By By Pablo A. Tariman
posted 12-Jul-2019  ·  
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The 11-year old cello wonder kid Damodar das Castillo. due in Catanduanes August 10 with pianist Dingdong Fiel.

Catanduanes last heard a cello recital in 1997 when Victor Michael Coo (with pianist Mary Anne Espina) played to an appreciative audience at the Provincial Capitol lobby.

On August 10, 2019, an 11-year old cello prodigy, Damodar Das Castillo, performs in Catanduanes for the first time with pianist Dingdong Fiel. (On August 17, he proceeds to Iloilo City to play at the Nelly Garden where my first all-Chopin concert happened with pianist Cecile Licad.)

It has been 32 years since I got personally involved with cellos and cellists.  Before that, I thought only pianos and violins exist.

Then I rediscovered the cello when Cecile Licad married Brazilian cellist Antonio Meneses, a gold medalist in the Tchaikovsky Competition. The result is my CCP debut as impresario when they performed together for the first time in Manila in the late 80s.

After that marriage (which lasted all of 10 years), there was no way I could avoid the cello. My concert programming which consisted mainly of piano sonatas and piano concertos (for pianists) and operatic arias (for singers) now expanded a little bit to include pieces for cello namely the Bach Suites (solo unaccompanied pieces), the Haydn, Schumann, Elgar and Dvorak cello concertos, among others.

Relatively good pianos await Licad wherever she goes concertizing but do cellists have that luxury? Nope. They carry their own instruments most of which are twice or thrice expensive as the pianos.

To top it all, you have to buy a separate seat just for that non-breathing passenger. For the cellist of Meneses’ stature, it had to be first-class!

It turned out that Meneses was using a cello (it was on loan to him at that time) used by the greatest cellist of all time, Pablo Casals. That was one of the many big reasons why assigning it in the baggage compartment was out of the question.

On TV many years back, I saw Casals perform for the Kennedys in the White House. But at that time, my cello IQ was non-existent. I only knew Casals was a great cellist but in the 60s, I have yet to hear and even see an honest-to-goodness cello.

When I heard my first live concert in the early 70s at the Concert at the Park, I only treated the cello as part of the string section instruments with bodies uniquely situated in between the knees.

With Meneses, my late cello education started at close range. His cello was no longer part of the string section but one with soloist status.

What was special about that Pablo Casals cello?

Meneses explained it to me thus: “It is actually a much-stronger instrument with more possibilities for the soloist. It has such a penetrating sound and I imagine that is one of the reasons Casals liked it so much. It can rise about the sound of an entire orchestra which is not a normal thing with the cello.”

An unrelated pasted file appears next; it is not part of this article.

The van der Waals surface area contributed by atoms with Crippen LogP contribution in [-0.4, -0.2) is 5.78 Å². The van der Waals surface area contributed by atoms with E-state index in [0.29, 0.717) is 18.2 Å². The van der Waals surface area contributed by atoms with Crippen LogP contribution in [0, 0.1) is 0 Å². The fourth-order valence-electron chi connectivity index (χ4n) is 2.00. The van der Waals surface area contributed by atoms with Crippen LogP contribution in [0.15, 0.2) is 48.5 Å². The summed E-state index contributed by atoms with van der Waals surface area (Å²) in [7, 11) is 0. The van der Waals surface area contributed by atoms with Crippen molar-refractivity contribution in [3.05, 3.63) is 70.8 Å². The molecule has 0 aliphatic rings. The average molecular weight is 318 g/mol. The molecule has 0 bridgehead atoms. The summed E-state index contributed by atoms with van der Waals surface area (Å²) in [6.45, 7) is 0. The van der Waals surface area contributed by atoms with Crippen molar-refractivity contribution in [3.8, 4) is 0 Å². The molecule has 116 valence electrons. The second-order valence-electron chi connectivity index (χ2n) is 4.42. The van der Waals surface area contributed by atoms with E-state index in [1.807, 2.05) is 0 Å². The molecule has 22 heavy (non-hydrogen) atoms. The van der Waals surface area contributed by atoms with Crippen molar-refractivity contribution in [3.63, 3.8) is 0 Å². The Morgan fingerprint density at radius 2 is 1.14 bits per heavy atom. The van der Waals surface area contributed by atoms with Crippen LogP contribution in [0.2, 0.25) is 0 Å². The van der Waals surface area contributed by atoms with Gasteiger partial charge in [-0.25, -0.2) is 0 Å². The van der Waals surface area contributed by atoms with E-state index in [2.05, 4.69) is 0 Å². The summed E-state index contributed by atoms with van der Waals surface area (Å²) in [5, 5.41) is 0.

When Licad and Meneses opened my First International Music Festival in Baguio City in 1988 along with tenor Otoniel Gonzaga, I remember that we went back to the Hyatt Hotel without the Pablo Casals cello after a sumptuous meal from Cafe by the Ruins. We were so overwhelmed by the food we forgot we had a super-expensive cello with us. The cello was still there when we frantically went back to the Cafe. If it got lost, I would have died figuring a program of sonatas for cello and piano without the latter and Meneses would have paid millions for a lost collector-item instrument owned by Casals himself.

But before Meneses, I recalled a CCP concert where Russian cellist Mstislav Rostropovich received a shower of confetti after a performance of the Dvorak cello concerto in 1982. At that time, I was still a stranger to the cello and like the way I reacted to former US first lady Jackie Kennedy with Casals at the White House, I couldn’t figure out why Mrs. Marcos adored Rostropovich as though he were a living saint.

I was given a first-hand explanation of the significance of Rostropovich’s existence when Italian conductor Pierro Gamba told me -- during a break in the rehearsal of a Saint-Saens cello concerto with Pasamba as soloist: “I conducted Rostropovich in the Dvorak concerto in Canada and later, the Rococo Variations. At that time, there was no doubt that he was the greatest cellist alive. When I heard that he was going to lie low as a cellist and turn to conducting, I wanted to send him a telegram to say not to abandon the cello. Because as a cellist, he was sublime. He was still great but he was greater before he turned to conducting.”

(As then editor of the CCP Arts Monthly Magazine, I invited Associated Press photographer Bullit Marquez to a private party for Rostropovich in Malacanang and not heeding my plea not to take incriminating pictures, he actually did the opposite. He took a rare photo of Rostropovich dancing with Mrs. Marcos. That photo landed front page in New York, London and Moscow.)

In the 90s, the byword in cello was Yo Yo Ma and I was thrilled to discover that the cellist’s sister Yu Cheng Ma, who is a violinist, is married to a Filipino classical guitarist Michael Dadap. Like Pavarotti, Yo Yo Ma interacted (read: crossed over) with musicians of other genres like jazz and it did not diminish him as a classical artist. He is the only cellist to appear in a Rolex ad (other endorsers were Japan’s prima Yoko Morishita, Dame Kiri Te Kanawa, and Placido Domingo).